Reflections on an SAP Event in the Land Up Over
Note: Thinking of Australia as “the land down under” is to propagate a misnomer. Although Australia is indeed the only full populated* continent to lie south of the equator, “down under” is just a perspective, as I recently learned while attending Mastering SAP Technologies.
* thanks to Robbo for yet another learning: I corrected my original statement which had me ignoring Antarctica (a cardinal sin)
After this, my first visit to Oz and to an SAP event there, I’ve come away further impressed with the quality of community participation, the innovative and “first mover (aka beta implementer) spirit” of the Aussies (pronounced Ozzies) and Kiwis (New Zealanders) that implement and work with new SAP Technology, often before most of the rest of us have even heard of it.
When Graham Robinson, known to many in SCN as “Robbo” , (or as blogger/analyst Dennis Howlett once called Graham “The man who does everything down here in Australia for the SAP Community”) took the stage together with his cohort Russell the Robot and he set the tone for what was to be a number of days of SAP learning, fun and networking in Melbourne Australia .
- Gather input/ideas for a soft-skill track or non-technical sessions for the SAP d-Code events
- Understand the culture in this region and observe the knowledge share and networking between SAP IT Professionals and SAP Business Functional Experts
- Find interesting content/author opportunities for the SAP Community Network
- Speak with the regional and global CIOs in their new roles as “Chief Innovation Officers” and “Chief Integration Officers” and look for more support of and engagement with the SCN community
- Facilitate a panel discussion on inclusion
- Brainstorm with other attendees around increasing the presence, participation and visibility of women at such events
- Socialize and exchange ideas around engaging young people in technology
Each one of these bullet points could be the topic of a separate blog but I’ll try first to summarize some high level notes from keynotes of the event.
Bjoern Goerke SAP CIO and EVP of Global Cloud Delivery in his keynote of the event spoke of:
- How connected mega trends change the world with a projected 50 billion connected devices including wearables, driveables, flyables, scanables and printables… changing the way we think about business innovation
- Making meaning out of Big Data and simplifyingt he consumption of it with cloud
- Changing business models as all these mobile devices create Big Data which could mean unusable junk unless transformed into Big Information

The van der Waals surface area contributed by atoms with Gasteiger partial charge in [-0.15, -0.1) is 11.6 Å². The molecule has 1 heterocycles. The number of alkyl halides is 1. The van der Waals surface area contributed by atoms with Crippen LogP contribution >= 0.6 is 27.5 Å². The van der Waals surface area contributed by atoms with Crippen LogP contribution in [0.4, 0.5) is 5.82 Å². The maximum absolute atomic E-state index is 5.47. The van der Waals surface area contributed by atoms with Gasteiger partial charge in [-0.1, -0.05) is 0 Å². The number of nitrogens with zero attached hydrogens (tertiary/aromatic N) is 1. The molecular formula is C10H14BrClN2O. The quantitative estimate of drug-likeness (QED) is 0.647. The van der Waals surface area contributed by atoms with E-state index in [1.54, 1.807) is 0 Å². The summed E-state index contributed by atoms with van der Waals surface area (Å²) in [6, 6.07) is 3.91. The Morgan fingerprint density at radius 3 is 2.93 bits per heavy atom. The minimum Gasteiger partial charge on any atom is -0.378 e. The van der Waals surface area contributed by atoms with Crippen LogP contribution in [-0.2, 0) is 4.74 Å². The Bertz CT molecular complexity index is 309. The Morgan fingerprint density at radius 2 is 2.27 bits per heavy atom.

- Demographic shifts creating additional change as projected that by 2020 half of the workers will be millennials (born after 1982) and their ways of consuming data will dictate many changes
- Don’t Despair! Good to be skeptic yet remain open-minded
His talk sparked many questions. Among them:
- What does HANA cloud mean to the Basis guys?
- What’s the roadmap to HANA Cloud?
(Pictured here Graham, Bjoern and Manik)
Manik Saha CIO of APJ spoke of the CIO’s role in the “networked economy” and how to succeed and thrive in a networked economy where real-time processes need real-time insights. From Manik I learned that “hyper-connected retail” is prototyped in Australia. Manik also described the move in IT from building reports-> to consuming and discovering data, according to one’s own requirements. He highlighted learning and development as the foundations for success.
Sophie Sipsma provided the attendees with a number of hints to maximize the experience of attending the event.
She spoke of a roadmap to do so and explained that first one must “get out of one’s comfort zone”.
It was suggested attendees move from Experience & Information ->Reflection->Plans->Experimentation
Not surprisingly, Jelena Perfiljeva had some of the most quoted “take-aways” in her soft-skills presentation: IT and Business: The Tough Love Story.
Her content generated a good deal of conversation and echoed themes heard both onstage and in the corridors.
- Be human in a technology-driven world
- Business users are also human
- “I got people skills, damn it!”
- People skills for “I’m not a people person”
- If I wanted to work with people, I wouldn’t have become a programmer!
- To address the “hostile user syndrome”:
- Share Knowledge
- Save your sanity…bring the horse to water and leave it there
When Jelena was introduced during the Panel Session: “Is Inclusion a Competitive Business Advantage” she described a special skill of her’s as being:
“Giving advice especially when unasked”.
The panel included: Matt Harding Brian O’Neill Jocelyn Dart and Jelena Perfiljeva moderated by myself. Each of us representing a different demographic, generation, culture, perspective, nationality, skill set, although attendees were predominately developers and techies.
It was interesting to note how attentive attendees were around the topic of upskilling and upscaling skills. This was a lively conversation during the SAP Inside Track, Community Day where many suggestions were made as to the kind of knowledge people would most like to see more of on SCN as well as practical suggestions to upskill.
In a conversation with Annie Chan (who I also finally got to meet in person) she reminded me that online conversations can be the continium of the networking some of us are privledged to do at events.
This of course is an invitation to participants to blog and summarize experiences and takeaways from the Mastering Event on SCN.
A call out additonally to: Chris Rae Peter Chapman Chris Paine Martin English Gareth Ellem Tony De Thomasis Sascha Wenninger Alisdair Templeton all of whom were sharing their knowledge at the event …knowledge that would benefit the “home viewing audience” I am sure….
It was wonderful being in the Land Up Over -exceeding all my expectations.